An abiding devotion to a place and its inhabitants: sentimental in the right way, mnemonic, tempting.

Knopp (Creative Nonfiction/Goucher College) knows home in all its complexity, manifestations, and vicissitudes, and it’s found for her in southeastern Nebraska.

Twenty-two essays on aspects of home, companionable but distinct, linked by formal and personal lexicographic explorations, make up Knopp’s thoughts on “what is home, how one might find it . . . how the presence or absence of home affects the way one feels, thinks, and acts, both as an individual and a member of a community, society, or nation.” Home for Knopp is geographical, emotional, cultural, and portable (which doesn’t preclude homesickness but rather encourages it). And for her it arouses a protectiveness—for the tall-grass prairie of her home has been nothing if not tinkered with, from sod busters to river channelers, exploiting the land instead of shepherding it, losing balance, getting a surfeit of carp and along with it a dearth of sturgeon—an example of “the justice to extending the right to life and habitat to all creatures, with exceptions made on for dangerous bacteria or viruses.” But Knopp doesn’t often hedge her bets; she is devoted to the foxtail barley of the endangered salt marsh, to cold and lightning, meteors and wind, finding and creating a home in their midst. Humans, too, figure in her place, from the sense of “homewell,” where “you feel rooted, nurtured, aligned, synchronized, whole, plugged in, and flowing” (there are moments of such overwriting: “The collected essays seem to reveal a scheme, design, method, plan”), to the sense of deep community, tending to each other’s needs, growth, and expression. There are also instances of confusion—she’ll speak assuredly of “headmemory” (bound by image and language) and “body memory” (bound by sensation), then 30 pages later write that “even people who know better have a hard time letting go of the body-mind dichotomy.” Evidently, she should have known better.

An abiding devotion to a place and its inhabitants: sentimental in the right way, mnemonic, tempting.

Pub Date: Sept. 26, 2002

ISBN: 0-8032-2754-X

Page Count: 256

Publisher: Univ. of Nebraska

Review Posted Online: May 19, 2010

Kirkus Reviews Issue: July 1, 2002


The author's youthfulness helps to assure the inevitable comparison with the Anne Frank diary although over and above the...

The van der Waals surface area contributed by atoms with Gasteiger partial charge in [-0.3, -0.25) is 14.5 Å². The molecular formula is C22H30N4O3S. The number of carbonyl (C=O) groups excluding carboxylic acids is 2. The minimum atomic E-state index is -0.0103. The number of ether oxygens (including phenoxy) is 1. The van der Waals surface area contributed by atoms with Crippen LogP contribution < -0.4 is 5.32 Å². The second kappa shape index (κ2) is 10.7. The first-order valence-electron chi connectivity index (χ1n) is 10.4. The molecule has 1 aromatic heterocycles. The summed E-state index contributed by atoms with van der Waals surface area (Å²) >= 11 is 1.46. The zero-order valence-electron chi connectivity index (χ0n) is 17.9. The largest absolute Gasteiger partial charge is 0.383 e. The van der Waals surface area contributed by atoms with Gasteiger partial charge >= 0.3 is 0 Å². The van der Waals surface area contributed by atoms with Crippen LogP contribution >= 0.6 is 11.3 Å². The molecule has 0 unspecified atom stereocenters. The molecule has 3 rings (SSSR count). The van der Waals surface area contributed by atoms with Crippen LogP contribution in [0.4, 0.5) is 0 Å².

Elie Wiesel spent his early years in a small Transylvanian town as one of four children. 

He was the only one of the family to survive what Francois Maurois, in his introduction, calls the "human holocaust" of the persecution of the Jews, which began with the restrictions, the singularization of the yellow star, the enclosure within the ghetto, and went on to the mass deportations to the ovens of Auschwitz and Buchenwald. There are unforgettable and horrifying scenes here in this spare and sombre memoir of this experience of the hanging of a child, of his first farewell with his father who leaves him an inheritance of a knife and a spoon, and of his last goodbye at Buchenwald his father's corpse is already cold let alone the long months of survival under unconscionable conditions. 

The author's youthfulness helps to assure the inevitable comparison with the Anne Frank diary although over and above the sphere of suffering shared, and in this case extended to the death march itself, there is no spiritual or emotional legacy here to offset any reader reluctance.

Pub Date: Jan. 16, 2006

ISBN: 0374500010

Page Count: 120

Publisher: Hill & Wang

Review Posted Online: Oct. 7, 2011

Kirkus Reviews Issue: Jan. 15, 2006



Well-told and admonitory.

Young-rags-to-mature-riches memoir by broker and motivational speaker Gardner.

Born and raised in the Milwaukee ghetto, the author pulled himself up from considerable disadvantage. He was fatherless, and his adored mother wasn’t always around; once, as a child, he spied her at a family funeral accompanied by a prison guard. When beautiful, evanescent Moms was there, Chris also had to deal with Freddie “I ain’t your goddamn daddy!” Triplett, one of the meanest stepfathers in recent literature. Chris did “the dozens” with the homies, boosted a bit and in the course of youthful adventure was raped. His heroes were Miles Davis, James Brown and Muhammad Ali. Meanwhile, at the behest of Moms, he developed a fondness for reading. He joined the Navy and became a medic (preparing badass Marines for proctology), and a proficient lab technician. Moving up in San Francisco, married and then divorced, he sold medical supplies. He was recruited as a trainee at Dean Witter just around the time he became a homeless single father. All his belongings in a shopping cart, Gardner sometimes slept with his young son at the office (apparently undiscovered by the night cleaning crew). The two also frequently bedded down in a public restroom. After Gardner’s talents were finally appreciated by the firm of Bear Stearns, his American Dream became real. He got the cool duds, hot car and fine ladies so coveted from afar back in the day. He even had a meeting with Nelson Mandela. Through it all, he remained a prideful parent. His own no-daddy blues are gone now.

Well-told and admonitory.

Pub Date: June 1, 2006

ISBN: 0-06-074486-3

Page Count: 320

Publisher: Amistad/HarperCollins

Review Posted Online: May 19, 2010

Kirkus Reviews Issue: March 15, 2006

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